What keeps superintendents up at night?

by Jean Tower

I attended a Crystal Ball Session, What keeps superintendents up at night?

The answers of Chip Kimball especially resonated with me, but all superintendents were passionate, credible, and obviously struggling with envisioning a path to a new future.

The session was moderated by Lillian Kellogg, CoSN Board Member.

Jack Dale, Superintendent, Fairfax Co. Public Schools, VA
Edgar B. Hatrick III, Superintendent, Loudon Co. Public Schools, VA
Chip Kimball, Superintendent, Lake Washington, WA
Robert Slaby, Superintendent, Storey Co. School District, NV
Jerry Weast, Montgomery Co. Public Schools MD

What keeps you up at night?
Slaby: The current attack on public schools make me afraid for schools and what they will look like in five years.
Dale: In this declining resource environment, how do we keep up with all the things we are seeing here at the conference?
Hatrick: The same thing that keeps most superintendents up at night – money, money and money. There is a nexus between the change the white house is pushing for and funding. There is a competition between class size and technology making it hard to keep up with the technology we should be providing.
Kimball: Ten years from now, when I look back, will I see a school transformed to serve kids in the digital age or will I still be in a school system designed for the industrial age? I want to be able to look back and say our school system is fundamentally different.
Weast: How do we develop the culture that keeps our students engaged? Technology helps keep that engagement.

What do you envision five years out?
Hatrick: I see continued growth and declining resources.
Kimball: I am worried about attracting and retaining good teachers.
Dale: I see not a lot of increased resources for public education, so how do we redesign the learning environment for kids with fewer adults? How do we use technology to have kids be more independent and self-directed learners?
Weast: Five years from now we will wake up and understand we have to do something different to compete globally. Mobile technology will revolutionize education and how we do things – address poverty, mobility, sorting and other issues.
Slaby: I see a changing job market – right now those with a BA have 5% unemployment while those with only a high school diploma have 20% unemployment. Some jobs are not coming back and we need to focus on jobs of the future and educate our kids for that future.

How do we change learning environment to reflect how people work in the 21st century? The conversation is less about numbers of devices, ratios, the hardware, and shrink-wrapped software, and more focused on questions like, how do we use tech to address today’s challenges?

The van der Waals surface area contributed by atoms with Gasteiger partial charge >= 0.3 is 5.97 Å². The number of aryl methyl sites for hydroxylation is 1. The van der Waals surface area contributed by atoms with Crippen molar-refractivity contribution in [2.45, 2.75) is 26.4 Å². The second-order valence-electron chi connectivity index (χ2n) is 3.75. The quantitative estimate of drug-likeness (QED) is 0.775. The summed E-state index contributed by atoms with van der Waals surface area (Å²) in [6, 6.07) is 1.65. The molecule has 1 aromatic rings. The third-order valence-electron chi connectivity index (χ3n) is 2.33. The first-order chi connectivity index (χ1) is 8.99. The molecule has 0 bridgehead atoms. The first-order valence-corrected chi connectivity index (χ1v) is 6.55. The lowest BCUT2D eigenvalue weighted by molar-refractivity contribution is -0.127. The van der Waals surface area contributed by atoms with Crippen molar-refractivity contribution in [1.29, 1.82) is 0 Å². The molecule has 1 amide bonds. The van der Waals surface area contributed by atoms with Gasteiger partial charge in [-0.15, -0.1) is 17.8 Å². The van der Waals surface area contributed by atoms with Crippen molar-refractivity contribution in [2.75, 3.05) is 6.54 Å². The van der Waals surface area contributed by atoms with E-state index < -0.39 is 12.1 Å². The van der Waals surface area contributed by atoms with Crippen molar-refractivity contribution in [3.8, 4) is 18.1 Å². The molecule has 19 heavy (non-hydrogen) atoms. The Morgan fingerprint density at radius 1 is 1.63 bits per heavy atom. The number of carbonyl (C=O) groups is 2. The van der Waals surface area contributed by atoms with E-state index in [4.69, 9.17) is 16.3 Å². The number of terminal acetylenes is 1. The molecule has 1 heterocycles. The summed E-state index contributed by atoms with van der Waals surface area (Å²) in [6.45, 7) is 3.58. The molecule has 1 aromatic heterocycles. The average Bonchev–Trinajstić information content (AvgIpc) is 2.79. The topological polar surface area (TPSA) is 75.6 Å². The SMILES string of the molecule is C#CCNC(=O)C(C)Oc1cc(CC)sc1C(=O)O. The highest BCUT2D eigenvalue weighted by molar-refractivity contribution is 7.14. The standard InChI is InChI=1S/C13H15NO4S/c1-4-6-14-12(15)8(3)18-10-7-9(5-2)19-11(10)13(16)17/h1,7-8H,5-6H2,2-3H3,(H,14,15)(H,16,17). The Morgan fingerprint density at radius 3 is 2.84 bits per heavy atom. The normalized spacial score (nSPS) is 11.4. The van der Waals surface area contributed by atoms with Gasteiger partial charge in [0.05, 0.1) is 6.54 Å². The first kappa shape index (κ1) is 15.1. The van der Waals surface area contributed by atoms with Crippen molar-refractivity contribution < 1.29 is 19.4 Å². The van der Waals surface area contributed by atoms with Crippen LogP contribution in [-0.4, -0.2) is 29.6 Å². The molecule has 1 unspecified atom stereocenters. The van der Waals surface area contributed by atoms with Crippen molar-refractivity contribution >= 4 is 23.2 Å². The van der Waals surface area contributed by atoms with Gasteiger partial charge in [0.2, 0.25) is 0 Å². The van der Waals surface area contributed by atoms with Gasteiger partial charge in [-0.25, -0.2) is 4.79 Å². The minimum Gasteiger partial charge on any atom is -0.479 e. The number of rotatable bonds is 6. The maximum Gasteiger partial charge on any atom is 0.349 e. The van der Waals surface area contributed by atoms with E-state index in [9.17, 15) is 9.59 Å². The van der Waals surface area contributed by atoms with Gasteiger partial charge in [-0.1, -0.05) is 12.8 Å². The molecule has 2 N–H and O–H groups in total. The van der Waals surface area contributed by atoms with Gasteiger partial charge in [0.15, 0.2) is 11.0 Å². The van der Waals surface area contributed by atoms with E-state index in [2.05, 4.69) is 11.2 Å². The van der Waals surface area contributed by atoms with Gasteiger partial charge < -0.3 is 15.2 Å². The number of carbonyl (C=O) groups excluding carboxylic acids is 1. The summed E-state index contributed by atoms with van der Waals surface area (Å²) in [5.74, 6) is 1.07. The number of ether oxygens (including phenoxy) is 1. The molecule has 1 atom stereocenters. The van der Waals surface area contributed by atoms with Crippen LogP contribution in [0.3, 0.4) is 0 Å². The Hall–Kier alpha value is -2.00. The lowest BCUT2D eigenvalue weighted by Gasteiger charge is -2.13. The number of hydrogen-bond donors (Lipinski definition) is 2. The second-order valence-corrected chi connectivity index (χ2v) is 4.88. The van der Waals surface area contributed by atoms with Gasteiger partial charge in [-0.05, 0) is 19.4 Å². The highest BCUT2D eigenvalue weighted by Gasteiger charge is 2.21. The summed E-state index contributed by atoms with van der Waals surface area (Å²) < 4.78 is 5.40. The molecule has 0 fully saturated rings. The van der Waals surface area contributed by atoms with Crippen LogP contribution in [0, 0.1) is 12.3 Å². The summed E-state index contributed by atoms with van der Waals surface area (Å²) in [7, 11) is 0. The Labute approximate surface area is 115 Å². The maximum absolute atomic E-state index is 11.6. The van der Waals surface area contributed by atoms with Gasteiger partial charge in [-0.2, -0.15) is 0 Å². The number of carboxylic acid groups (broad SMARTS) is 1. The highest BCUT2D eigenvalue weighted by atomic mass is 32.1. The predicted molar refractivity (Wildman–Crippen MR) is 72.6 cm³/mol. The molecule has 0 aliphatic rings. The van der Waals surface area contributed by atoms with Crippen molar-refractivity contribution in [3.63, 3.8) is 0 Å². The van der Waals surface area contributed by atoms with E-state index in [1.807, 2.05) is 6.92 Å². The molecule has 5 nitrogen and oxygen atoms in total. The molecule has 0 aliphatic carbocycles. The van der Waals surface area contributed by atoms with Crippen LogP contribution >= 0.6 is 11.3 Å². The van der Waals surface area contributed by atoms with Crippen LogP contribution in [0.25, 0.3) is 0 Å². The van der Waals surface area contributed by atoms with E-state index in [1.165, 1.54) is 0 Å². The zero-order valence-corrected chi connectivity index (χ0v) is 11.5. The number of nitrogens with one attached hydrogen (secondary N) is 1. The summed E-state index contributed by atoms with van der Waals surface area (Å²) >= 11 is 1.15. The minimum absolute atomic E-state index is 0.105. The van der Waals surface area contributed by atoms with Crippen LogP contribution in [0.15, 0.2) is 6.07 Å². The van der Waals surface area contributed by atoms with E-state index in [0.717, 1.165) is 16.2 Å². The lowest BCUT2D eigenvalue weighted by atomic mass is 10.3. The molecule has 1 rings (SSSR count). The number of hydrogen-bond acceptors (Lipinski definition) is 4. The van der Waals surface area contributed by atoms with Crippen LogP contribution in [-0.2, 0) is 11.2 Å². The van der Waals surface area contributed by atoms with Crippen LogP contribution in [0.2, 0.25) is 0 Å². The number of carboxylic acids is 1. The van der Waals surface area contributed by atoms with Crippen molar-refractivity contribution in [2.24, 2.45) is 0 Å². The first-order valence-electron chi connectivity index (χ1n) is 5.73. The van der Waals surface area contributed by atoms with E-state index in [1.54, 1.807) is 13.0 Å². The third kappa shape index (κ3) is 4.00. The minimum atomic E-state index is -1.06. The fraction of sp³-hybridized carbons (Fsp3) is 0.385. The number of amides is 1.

Kimball: We are in middle of an evolution – we need to make sure every kid has access to learning 24-7, 365 days a year. Structures are outdated – we are funded on attendance and seat time. We need to leverage online learning, mobile access, and data systems to bust through the dam and make real the promise of learning 24-7, 365 days a year.
Hatrick: When first computers were introduced in education I was there and I thought it might be the beginning of individualized instruction – I think it still holds that potential. We are not yet there. There are two extremes it can help with – students who need remediation and the other end, gifted students being held back by group mentality – we need to unleash top performers to discover on their own what they can’t wait for their teachers to teach them.
Dale: In Fairfax we are working on an electronic curriculum, instruction, and assessment tool. The other initiative – individualized learning plan for all students – builds on strengths of students rather than remediating deficits. It will allow kids to learn on their own.
Weast: We need to try to reimagine how students can use mobile, thinking about cloud technology and not relying on time and location. We can use technology to deal with engagement of the employees and students and to overcome isolation. Mobile devices not ubiquitous 5 years ago but are today – that’s the lever.
Slaby: We are all in same arena – we want to use technology to help you teach to bluebirds, robins, and crows all at the same time. Kids can use technology to find out what they don’t know and what they want to learn.

Last question, how can we all help, as a community at large?
Kimball: Do not accept the status quo. We resign ourselves to politics and pressure – do not. If I, as your superintendent am accepting the status quo, please call me to the carpet on it.
Hatrick: Work on congress – the federal government does not have enough money to run a  federal education system – right now we scatter federal funds out on the water and wait for something to work. Can you imagine what would happen if the federal government made it their business to provide wireless to every house in America?
Dale: What is powerful is when you team with other people in your district to be creatively insubordinate.
Weast: Doing fewer things better – don’t chase every rabbit. We need to deliver on four things: deliver trust, hope, compassion, and stability.
Slaby: There are two things we need to do. One is to ensure a public education for all children and stopping privatization and vouchers. The second is that if you see a problem don’t ask why look for a solution, asking why not.

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